Given this grave predicament, the international community is facing many challenges in its efforts to combat cultural racketeering. Firstly, the flows of cultural objects are nearly impossible to intercept. Many artifacts are small enough to fit in a suitcase or a diplomatic cargo – a common way for transporting illicit artifacts. Secondly, the detection of cultural objects would require training of border guards, or even deployment of specialized units consisting of archeologists and other cultural experts, provided with specialized equipment, at customs. As the trade in antiquities remains legal in many countries, forged documents obscuring the illicit origins are sufficient for the objects to enter the licit market. As a result, detection becomes time-consuming and costly. Thirdly, criminals are increasingly employing digital technologies to sell illicit cultural objects. The use of e-commerce platforms like eBay and Facebook Marketplace presents additional challenges pertaining to governing cyberspace. Lastly, the problem of enforcement action looms large. As Amr Al-Azm, archeologist and professor of Middle East history and anthropology, aptly noted, “The only difference between the trafficking of drugs and antiquities is that if you’re caught with a kilo of heroin, you go to jail for a very long time. If you’re caught with a stolen antiquity, you don’t go to jail at all.”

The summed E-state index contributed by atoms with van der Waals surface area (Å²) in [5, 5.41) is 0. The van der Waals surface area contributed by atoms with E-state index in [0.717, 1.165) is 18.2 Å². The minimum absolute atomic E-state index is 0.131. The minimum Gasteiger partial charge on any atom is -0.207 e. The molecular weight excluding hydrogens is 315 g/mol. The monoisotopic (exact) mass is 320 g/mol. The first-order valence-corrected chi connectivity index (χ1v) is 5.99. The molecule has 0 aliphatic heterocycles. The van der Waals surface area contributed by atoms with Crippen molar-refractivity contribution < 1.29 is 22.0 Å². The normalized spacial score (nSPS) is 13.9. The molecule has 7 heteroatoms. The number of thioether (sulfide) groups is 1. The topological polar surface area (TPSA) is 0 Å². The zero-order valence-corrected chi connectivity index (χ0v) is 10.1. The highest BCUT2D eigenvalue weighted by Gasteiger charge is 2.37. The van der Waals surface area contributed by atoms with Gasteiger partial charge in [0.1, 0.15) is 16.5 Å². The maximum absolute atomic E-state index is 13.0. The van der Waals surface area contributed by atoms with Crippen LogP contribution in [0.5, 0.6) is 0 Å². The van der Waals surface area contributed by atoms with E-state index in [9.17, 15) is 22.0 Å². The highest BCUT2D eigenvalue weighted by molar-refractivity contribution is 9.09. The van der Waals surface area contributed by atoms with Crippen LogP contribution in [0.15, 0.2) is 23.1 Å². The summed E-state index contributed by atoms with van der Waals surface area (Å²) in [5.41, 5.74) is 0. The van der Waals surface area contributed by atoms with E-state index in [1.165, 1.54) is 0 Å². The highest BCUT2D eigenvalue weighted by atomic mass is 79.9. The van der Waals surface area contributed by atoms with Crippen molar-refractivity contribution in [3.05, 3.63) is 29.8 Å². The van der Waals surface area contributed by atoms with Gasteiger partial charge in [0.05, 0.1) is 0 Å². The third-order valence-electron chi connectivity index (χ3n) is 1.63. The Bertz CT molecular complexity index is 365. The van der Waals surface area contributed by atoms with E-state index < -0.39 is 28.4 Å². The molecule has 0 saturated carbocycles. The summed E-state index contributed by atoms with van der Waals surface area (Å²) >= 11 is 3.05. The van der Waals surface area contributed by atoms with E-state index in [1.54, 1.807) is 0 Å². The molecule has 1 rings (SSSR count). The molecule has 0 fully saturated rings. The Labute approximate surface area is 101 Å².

There remains another important consideration that underlies the debate on the protection of cultural property: to whom do these objects belong? Whose cultural property are they? In the case of Afghan antiquities, restitution would potentially mean handing the objects back to the very people responsible for smuggling them in the first place. Besides, some voice an opinion that some of the antiquities found in the Afghan soil – for example, the Buddhist art originating from the first century before the current era are so far detached from modern-day Afghanistan that the Afghan people could hardly be considered their rightful owners.
If the objects remain in their original context, they preserve a certain continuity: millennia may have passed and empires have come and gone, but the artifacts have always attested to the relationship between past and present. Once they are taken away, this continuity is broken. The objects are stuck in limbo, and their histories – as well as the histories of the societies they were stolen from – suffer irrevocable damage. The artifacts cease bearing a meaningful relationship to the region and to its population. Even if the bronze figurine eventually finds its way back to Afghanistan, the holes in its history will be difficult to mend.
Written by Maria Khoruk; Edited by Isabel Hartlieb
Photo Credit to Maximilian Müller